Portable cord

 

 

A portable cord (also known as portable cordage, flexible cord, or extension cord) is a cable with multiple conductors used for temporary electrical power connections requiring flexibility. The cord can be employed in a range of applications, such as operating motors in small and large tools, equipment, power extensions, home appliances, and machinery.
Portable cords may be used in commercial, industrial and residential applications. Some are used on job sites where resistance to oil, chemicals, and abrasion is essential in extreme environments both the heat and the cold, outside or inside. Additionally, some portable cords can be water-resistant or water-submersible. Portable cords are commonly used in a range of facilities, such as construction sites, mills, mines, sports complexes, or even marinas.
Although the construction of a portable cord varies depending on the type, a standard cord has at least two stranded copper conductors sized between #18 and #2 American wire gauge (AWG). The copper stranding, insulation, and outer jacket directly influence the physical properties of the cord and its permitted uses.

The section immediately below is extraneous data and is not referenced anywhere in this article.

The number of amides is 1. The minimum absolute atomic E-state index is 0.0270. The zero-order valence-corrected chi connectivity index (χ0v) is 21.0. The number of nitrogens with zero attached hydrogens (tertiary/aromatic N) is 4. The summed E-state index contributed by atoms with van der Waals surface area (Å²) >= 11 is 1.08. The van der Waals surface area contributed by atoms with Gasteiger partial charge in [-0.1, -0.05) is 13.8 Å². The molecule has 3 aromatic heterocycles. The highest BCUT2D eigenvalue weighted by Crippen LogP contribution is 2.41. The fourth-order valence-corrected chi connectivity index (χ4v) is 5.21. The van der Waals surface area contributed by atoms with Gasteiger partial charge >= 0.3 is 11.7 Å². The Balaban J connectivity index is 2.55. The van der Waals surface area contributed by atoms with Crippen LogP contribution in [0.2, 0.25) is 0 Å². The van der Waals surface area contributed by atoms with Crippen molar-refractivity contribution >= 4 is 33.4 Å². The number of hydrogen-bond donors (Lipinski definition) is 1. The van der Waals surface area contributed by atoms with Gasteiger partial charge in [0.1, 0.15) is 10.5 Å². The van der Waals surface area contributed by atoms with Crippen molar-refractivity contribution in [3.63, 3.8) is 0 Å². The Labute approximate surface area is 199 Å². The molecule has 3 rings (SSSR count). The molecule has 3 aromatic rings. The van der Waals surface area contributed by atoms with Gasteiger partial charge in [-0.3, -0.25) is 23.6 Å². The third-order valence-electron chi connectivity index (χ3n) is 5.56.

A variety of portable cords, differing in styles, lengths, and thicknesses exists in the marketplace. Common types include Type SJT, SVT, SEOW, SJ, SJOW, SJOOW, SO, and SOW, each designed for specific applications.
In the United States, letter codes have been defined by Underwriters Labs (UL) to describe various attributes and ratings of portable cords. The Canadian Standards Association (CSA) also has defined similar letter codes, and ongoing standards harmonization should eventually resolve minor differences.